Before this year, I had not even been aware of Giant of the Mountain. Even leading up to their show with Krigsgrav in Portland, Maine, I hadn’t taken much time to explore their discography. The samples I had heard seemed almost overly complicated, disorganized, and I found myself struggling to take to their progressive death metal sludge (insert additional adjective/subgenre here) fusion of sounds. And yes, their sound is that unique. But when I saw them play back in April, I began to understand what they were about. The live setting absolutely let their sound sore. Naturally, anticipation was high for The Empty Quarter and overall it delivered in a creative, yet cohesive, manner.
The trio out of Dallas has been steadily gaining more attention — and rightfully so. This is especially true on the east coast, resulting from the aforementioned recent tour. I will say that because of the complicated nature of their sound, it may not quickly grab your attention. There is a lot going on within their sound; they cover a lot ground in short periods of time. The Empty Quarter is a further example of this structural mindset. The four tracks barely cover twenty minutes, but Giant of the Mountain cram more into this modest about of time than we would think possible. It comes together fluidly, making it an entertainingly upbeat, yet aggressive listen that you want to spin multiple times.
They waste no time showcasing their progressiveness by opening with “Crawl”. The droning introduction seems to take things in one direction, but without warning technical leads and a furious cadence completely changes the scene. Time changes become frequent, refusing to settle on any particular path. Paralleled guttural lyrical sections are met with blast beats and tremolo picking, but are interjected by clean vocals and melodic leads. And the second half of the track almost becomes a thrash-influenced traditional heavy metal track though diverse guitar solos supplemented with more consistent riffage. It is a sound that quite literally covers the extreme metal spectrum over its almost nine minute run time. It becomes a sludge metal/technical death metal hybrid. But what the hell? It’s a big sound, full of energy, and all these elements seem to work together harmoniously.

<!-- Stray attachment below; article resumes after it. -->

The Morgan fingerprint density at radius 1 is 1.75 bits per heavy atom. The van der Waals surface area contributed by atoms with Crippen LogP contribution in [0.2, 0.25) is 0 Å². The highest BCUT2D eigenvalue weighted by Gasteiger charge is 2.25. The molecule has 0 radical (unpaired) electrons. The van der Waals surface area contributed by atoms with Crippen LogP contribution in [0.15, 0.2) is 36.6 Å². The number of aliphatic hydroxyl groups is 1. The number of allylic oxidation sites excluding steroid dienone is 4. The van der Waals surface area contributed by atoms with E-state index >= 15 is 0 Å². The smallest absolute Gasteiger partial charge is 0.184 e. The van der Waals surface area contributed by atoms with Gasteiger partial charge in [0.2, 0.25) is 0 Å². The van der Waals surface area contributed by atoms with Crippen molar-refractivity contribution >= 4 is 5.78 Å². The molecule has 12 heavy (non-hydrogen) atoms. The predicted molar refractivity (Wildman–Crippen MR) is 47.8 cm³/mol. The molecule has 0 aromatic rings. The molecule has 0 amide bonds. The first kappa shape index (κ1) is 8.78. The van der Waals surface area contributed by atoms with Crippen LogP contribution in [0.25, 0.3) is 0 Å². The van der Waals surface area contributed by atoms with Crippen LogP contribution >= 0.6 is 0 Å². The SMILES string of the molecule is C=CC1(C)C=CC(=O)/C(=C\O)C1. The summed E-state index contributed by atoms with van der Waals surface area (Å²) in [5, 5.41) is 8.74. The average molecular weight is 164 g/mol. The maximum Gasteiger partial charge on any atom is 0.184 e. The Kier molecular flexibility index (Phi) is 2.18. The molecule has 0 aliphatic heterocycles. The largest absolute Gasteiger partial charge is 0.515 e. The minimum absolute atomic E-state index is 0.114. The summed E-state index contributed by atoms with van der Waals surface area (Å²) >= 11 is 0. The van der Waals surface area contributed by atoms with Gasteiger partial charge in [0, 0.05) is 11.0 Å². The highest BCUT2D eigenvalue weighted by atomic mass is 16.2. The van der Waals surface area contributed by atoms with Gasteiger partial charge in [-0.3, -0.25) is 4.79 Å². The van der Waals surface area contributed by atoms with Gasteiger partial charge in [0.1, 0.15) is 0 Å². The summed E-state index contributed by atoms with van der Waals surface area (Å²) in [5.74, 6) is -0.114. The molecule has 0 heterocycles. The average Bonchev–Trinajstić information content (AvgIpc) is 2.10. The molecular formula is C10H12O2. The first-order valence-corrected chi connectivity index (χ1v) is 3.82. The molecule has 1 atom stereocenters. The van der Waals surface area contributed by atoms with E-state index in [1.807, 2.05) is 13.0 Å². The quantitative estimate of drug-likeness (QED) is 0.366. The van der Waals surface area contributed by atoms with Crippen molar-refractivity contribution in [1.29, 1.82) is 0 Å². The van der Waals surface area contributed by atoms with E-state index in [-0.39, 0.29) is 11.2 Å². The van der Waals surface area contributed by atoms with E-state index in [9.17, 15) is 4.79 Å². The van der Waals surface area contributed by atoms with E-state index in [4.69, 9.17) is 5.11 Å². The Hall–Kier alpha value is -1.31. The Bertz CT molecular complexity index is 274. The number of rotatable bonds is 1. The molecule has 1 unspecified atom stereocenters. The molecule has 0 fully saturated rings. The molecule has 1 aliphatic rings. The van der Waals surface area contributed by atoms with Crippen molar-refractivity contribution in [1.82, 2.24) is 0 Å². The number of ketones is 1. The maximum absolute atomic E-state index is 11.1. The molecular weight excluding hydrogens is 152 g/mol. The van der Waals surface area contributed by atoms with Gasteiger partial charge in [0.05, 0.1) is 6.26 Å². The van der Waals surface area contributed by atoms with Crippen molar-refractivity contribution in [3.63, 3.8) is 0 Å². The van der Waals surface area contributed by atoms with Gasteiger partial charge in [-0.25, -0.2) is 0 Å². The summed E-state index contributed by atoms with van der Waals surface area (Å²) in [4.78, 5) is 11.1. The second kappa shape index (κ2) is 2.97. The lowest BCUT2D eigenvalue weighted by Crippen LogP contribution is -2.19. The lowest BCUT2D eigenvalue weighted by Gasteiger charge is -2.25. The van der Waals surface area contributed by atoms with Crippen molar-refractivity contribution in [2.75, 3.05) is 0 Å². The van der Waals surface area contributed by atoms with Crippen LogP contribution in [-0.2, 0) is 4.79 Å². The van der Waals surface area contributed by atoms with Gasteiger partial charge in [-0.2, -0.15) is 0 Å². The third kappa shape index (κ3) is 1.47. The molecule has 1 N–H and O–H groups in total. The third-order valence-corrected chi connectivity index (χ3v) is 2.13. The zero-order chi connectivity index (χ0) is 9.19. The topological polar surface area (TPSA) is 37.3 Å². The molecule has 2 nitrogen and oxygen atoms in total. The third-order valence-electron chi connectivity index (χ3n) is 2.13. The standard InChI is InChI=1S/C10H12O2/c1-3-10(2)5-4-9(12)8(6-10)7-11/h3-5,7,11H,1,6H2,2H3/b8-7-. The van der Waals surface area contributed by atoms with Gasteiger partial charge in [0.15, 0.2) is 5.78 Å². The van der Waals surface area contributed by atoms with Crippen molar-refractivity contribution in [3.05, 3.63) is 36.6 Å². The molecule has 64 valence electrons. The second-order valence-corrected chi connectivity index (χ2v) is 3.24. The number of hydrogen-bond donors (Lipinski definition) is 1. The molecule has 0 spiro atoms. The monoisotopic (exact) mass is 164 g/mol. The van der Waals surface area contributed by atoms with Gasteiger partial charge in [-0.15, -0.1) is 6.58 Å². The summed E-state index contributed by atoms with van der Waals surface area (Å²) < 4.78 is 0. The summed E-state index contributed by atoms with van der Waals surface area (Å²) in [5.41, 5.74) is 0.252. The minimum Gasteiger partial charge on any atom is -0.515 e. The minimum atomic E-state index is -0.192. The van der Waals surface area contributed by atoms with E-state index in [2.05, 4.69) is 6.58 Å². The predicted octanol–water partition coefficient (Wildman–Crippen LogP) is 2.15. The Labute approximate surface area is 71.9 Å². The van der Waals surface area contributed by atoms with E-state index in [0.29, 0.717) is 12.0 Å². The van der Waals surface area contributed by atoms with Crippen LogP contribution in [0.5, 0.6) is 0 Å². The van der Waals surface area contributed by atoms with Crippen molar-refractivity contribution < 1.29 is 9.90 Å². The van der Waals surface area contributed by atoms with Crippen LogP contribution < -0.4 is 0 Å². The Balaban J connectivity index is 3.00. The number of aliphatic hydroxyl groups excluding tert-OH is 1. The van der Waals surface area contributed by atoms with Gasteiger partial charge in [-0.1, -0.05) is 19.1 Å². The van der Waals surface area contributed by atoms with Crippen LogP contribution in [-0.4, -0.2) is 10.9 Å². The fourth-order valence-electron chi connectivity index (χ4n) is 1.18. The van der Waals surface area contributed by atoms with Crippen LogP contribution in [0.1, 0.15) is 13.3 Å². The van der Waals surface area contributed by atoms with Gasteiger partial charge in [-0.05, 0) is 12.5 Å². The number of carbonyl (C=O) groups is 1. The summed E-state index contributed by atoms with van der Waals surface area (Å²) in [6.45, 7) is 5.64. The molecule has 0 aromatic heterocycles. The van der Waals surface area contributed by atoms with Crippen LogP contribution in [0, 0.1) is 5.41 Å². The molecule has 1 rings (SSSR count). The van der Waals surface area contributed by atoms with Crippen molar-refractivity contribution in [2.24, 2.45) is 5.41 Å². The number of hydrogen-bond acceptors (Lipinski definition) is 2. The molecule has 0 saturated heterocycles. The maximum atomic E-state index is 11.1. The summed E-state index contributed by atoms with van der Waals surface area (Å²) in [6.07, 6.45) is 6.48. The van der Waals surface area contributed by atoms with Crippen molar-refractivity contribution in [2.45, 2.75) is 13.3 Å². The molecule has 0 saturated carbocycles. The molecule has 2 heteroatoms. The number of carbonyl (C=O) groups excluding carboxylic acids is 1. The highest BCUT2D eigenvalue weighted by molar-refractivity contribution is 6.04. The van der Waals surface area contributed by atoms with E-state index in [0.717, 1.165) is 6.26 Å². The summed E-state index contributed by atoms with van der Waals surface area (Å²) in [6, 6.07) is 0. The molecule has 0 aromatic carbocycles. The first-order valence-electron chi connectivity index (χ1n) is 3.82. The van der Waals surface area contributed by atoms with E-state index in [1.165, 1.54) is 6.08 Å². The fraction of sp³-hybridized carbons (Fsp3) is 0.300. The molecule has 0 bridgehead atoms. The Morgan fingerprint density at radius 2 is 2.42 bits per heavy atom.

“A Dream So Deep” and “Instinct” continue this trend of exploration. And it continues to work well. Yet within their shorter run times, the songs feel a bit more structured, a bit more straightforward. The impressive technicality is still there, make no mistake. But the shorter durations make each track a little less daunting to get through. Even though some of the styles showcased here are more burdening — looking at the incredibly dreary opening minutes of “Instinct” — these tracks seem less chaotic. The album then closes with “Into Dust”, which is a two minute instrumental and probably the most consistent two minutes on The Empty Quarter. The makeup of this album is rather curious in that sense… we seem to start at one (rather high) level of progressiveness or complexity and then slowly work our day downward from there. Still not entirely sure about how much I’m into that, but I’ve listened to this thing four times in a row now so I’m obviously not complaining much.
The one thing that I think could take The Empty Quarter even higher would be the production. It sounds decent, all the intricacies of the instrumentals and vocals are audible, but it feels a bit thin. It may be a result of my first real experience with Giant of the Mountain being in a live setting and a desire to replicate how massive and enveloping their sound was then. But here, it has the energy, but not quite the desired weight. And despite being a trio, there are many layers to this sound and when presented properly it truly can steal every once of your attention. It just seems like a bit of that is lacking.
Regardless, at only 21 minutes, The Empty Quarter is absolutely worth checking out. With this release, Giant of the Mountain offers one of the more interesting fusions of sound you will undoubtedly hear all year. But more importantly, they bring everything together in a way that makes the energy and the chaos feel organized. And that, in turn, is what make this album so enjoyable; it’s interesting because of its complicated personality, but easy to listen to because of its efficient construction. Do yourself a favor and take the slim twenty minutes to get lost in this thing. You’ll be glad you did.
“Ein Bier… bitte.”